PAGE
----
Fall 2016: Salon Schedule

I’ve been running a salon for women interested in reflecting together for the last four years. We hoped this experiment could lead to a cool network of women interested in answering difficult questions, continuing with their research after college, and supporting each other through life transitions. It has been all of that for me for years, I am very grateful for this community we’ve built together.

To make this easier for new salon leaders, I am posting our fall/winter schedule and topics, maybe to inspire some of their own discussions. I will update it with our readings in case you want to follow along on your own.

SEPTEMBER:
Sunday Sept 25: Family and Community

Questions we’ve been playing with:
– if we’re moving past the mom+dad+2 kids+dog in a white picket fence home, how has the definition of “family” shifted for you? Who do you consider to be your “family?”
– can your community become part of your “family?”
– who do you seek out when you need support?
Some thoughts on community:
Courtney Martin’s the New American Dream
And a really honest essay about one writer’s anxiety and the support system she built with her friends

OCTOBER

Sunday Oct. 9: Death

Kaela’s Intro Email: I had originally been inspired to add this as a salon topic because of IDEO’s event series about death back in May. I realized that I had never really had any long conversation about death with anyone in my life.
There are many ways we could go on this, but we thought we could spring board off of with the idea of ‘what does it mean to be alive versus dead?’ and ‘how do the dead in our lives “live” on once they’ve passed?’
A few things to get your brain moving:
From Diana herself (On Day of the Dead, Memory, and living profiles)
A TED talk about how other communities engage with the dead/death
This group and this other group who are also trying to open conversations on death
And a great insta post shared to use by Connie (who also gave us a few of the links above!)

Sunday Oct 23: Grief

Our questions (brought together by Kaela and Connie)
Thinking about before and after — how do you change before and after you grieve? What does grief bring and how do you build through it?
And how do we deal with the timeline of grief? We have heard of all the stages – but what about the days you feel like you “should feel better” but don’t?
A few readings: 

NOVEMBER

Sunday Nov 6th: Transformation

“Human beings,” Harvard psychologist Daniel Gilbert observed…, “are works in progress that mistakenly think they’re finished.”
Let’s talk about Transformation. There are two questions that we’ve been playing with her that we’d love to hear your reactions to:
1) How do we know when we’ve “transformed” from someone we were or thought we were into a different version of ourselves?
2) And is this transformation really just a chance in perspective? Or is it like shedding a layer of armor and taking up something different?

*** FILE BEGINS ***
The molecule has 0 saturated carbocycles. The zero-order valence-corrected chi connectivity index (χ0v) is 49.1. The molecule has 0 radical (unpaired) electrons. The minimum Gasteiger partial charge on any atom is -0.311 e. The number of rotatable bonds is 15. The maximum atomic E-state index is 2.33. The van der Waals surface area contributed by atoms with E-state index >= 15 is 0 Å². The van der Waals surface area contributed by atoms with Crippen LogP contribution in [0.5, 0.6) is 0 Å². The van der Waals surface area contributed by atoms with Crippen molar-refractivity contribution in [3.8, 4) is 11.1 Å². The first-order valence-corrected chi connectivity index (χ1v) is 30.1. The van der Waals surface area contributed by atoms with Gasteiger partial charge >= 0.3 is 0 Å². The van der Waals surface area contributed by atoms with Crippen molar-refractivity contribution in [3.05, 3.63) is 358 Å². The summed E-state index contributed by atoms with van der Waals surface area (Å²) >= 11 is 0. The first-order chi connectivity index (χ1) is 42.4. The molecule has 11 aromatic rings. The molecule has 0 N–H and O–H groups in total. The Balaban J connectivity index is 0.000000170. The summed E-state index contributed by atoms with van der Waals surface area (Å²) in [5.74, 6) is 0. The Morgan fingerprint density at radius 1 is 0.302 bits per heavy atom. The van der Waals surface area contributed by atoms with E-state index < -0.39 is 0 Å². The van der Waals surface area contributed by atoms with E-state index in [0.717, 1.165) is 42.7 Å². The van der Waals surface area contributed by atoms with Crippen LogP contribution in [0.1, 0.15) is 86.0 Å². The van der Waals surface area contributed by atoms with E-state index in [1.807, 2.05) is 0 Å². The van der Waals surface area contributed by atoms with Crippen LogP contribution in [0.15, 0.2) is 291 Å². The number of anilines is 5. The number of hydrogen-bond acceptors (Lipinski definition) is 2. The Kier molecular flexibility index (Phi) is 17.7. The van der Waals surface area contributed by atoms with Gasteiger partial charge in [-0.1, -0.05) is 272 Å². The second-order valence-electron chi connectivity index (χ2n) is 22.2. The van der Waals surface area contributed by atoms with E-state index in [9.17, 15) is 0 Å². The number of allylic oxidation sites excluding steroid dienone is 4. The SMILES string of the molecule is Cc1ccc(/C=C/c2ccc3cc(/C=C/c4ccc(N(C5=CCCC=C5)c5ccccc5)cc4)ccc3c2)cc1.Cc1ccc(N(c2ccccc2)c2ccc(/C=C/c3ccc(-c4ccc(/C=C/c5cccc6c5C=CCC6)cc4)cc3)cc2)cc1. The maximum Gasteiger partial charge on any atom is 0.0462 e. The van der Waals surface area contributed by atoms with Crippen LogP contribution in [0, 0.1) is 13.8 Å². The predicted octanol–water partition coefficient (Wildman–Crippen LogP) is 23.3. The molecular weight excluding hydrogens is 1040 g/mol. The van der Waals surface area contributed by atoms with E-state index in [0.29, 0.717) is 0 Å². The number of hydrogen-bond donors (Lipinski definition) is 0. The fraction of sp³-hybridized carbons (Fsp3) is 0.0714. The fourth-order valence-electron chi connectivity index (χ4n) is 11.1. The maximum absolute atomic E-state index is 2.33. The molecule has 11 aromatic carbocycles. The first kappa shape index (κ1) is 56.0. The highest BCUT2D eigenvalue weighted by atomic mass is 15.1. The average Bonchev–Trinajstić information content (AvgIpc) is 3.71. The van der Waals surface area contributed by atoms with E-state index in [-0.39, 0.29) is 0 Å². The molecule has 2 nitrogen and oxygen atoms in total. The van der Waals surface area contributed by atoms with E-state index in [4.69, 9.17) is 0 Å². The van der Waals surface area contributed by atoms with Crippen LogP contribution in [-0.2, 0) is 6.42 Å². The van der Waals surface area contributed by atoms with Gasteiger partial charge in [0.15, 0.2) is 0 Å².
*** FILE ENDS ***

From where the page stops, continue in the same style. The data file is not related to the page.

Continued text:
Some Media:
Maybe change is like the Tower in Tarot (it’s meant to show the destruction at the end before a significant change. You can see it as “doom” and “disaster” like this image depicts, or it can be an opportunity for something new and exciting)
If it is about our perspective, maybe we can rewire towards optimism… I always seems to come back to Carol Dweck’s “Growth Mindset” too
And finally, sometimes relationships transform when we are able to ask questions. In light of this election, I related to this and it helped me feel better, like we can heal after Tuesday.

Sunday Nov 20th: Gratitude (Family style thanksgiving) Dinner

DECEMBER

Sunday December 4th: This Is Water: Ta-Nehisi Coates’ Book Discussion
Dec 18th: Holiday Party

JANUARY

Sunday January 8th: Men Explain Things to Me
Sunday January 22nd: Anger

More to come! Please send me questions/readings/thoughts, as they occur to you.

Header photo credit: Pedro Ribeiro Simões on Flickr, http://bit.ly/2d9A8QQ

What is the Extended Eulogy?

For me, growing up in a Mexican family meant that death was about curation.

See, in Mexico, we remember the dead regularly – to us, the line between living and dead is not so thick. In those moments, we are expected to interact directly with the person we are remembering.

Our communities created profiles of our loved ones … in their own words. On the Day of the Dead, We reread letters they wrote, quote them, relived our interactions and favorite meals… and because these people do not exist as a static, as they might in a formalize biography, they live on as a multi-faceted memory.

But I wondered, how did other people design these profiles? How often are we able to remember those that we love through their words?

I started a research project for my Learning Wednesday – I call it, The Extended Eulogy.

It started because I had a mentor figure from college who died in April after a long battle with cancer. We knew him as the Master of Saybrook College, my program at Yale. We remembered him through the events he hosted and the comforting words he offered when we needed them.

But to the rest of the world, Master Hudak as a super hacker. For the months that he was in the hospital, receiving treatment until the end of his life, he was as the subject of discussion within the top 10 hits on major hacker chat boards around the world.

I started thinking about the profiles that each of Master Hudak’s communities would build around his memory – how would they curate his profile?

To date, I have interviewed several curators for Extended Eulogies. The first was a friend who was a major curatorial voice behind the NYTimes Best Seller “The Opposite of Loneliness,” which is a collection of essays written by my former classmate Marina Keegan. Marina passed away tragically in a car crash in 2012. This book lives on as her legacy.

The second is an artist who was asked to grant three wishes by a friend of hers as he died of complications from AIDS in 90s. His Extended Eulogy was an exhibition of his photographs that she curated. As you walked through the collection, you walked through a timeline of his creative mind.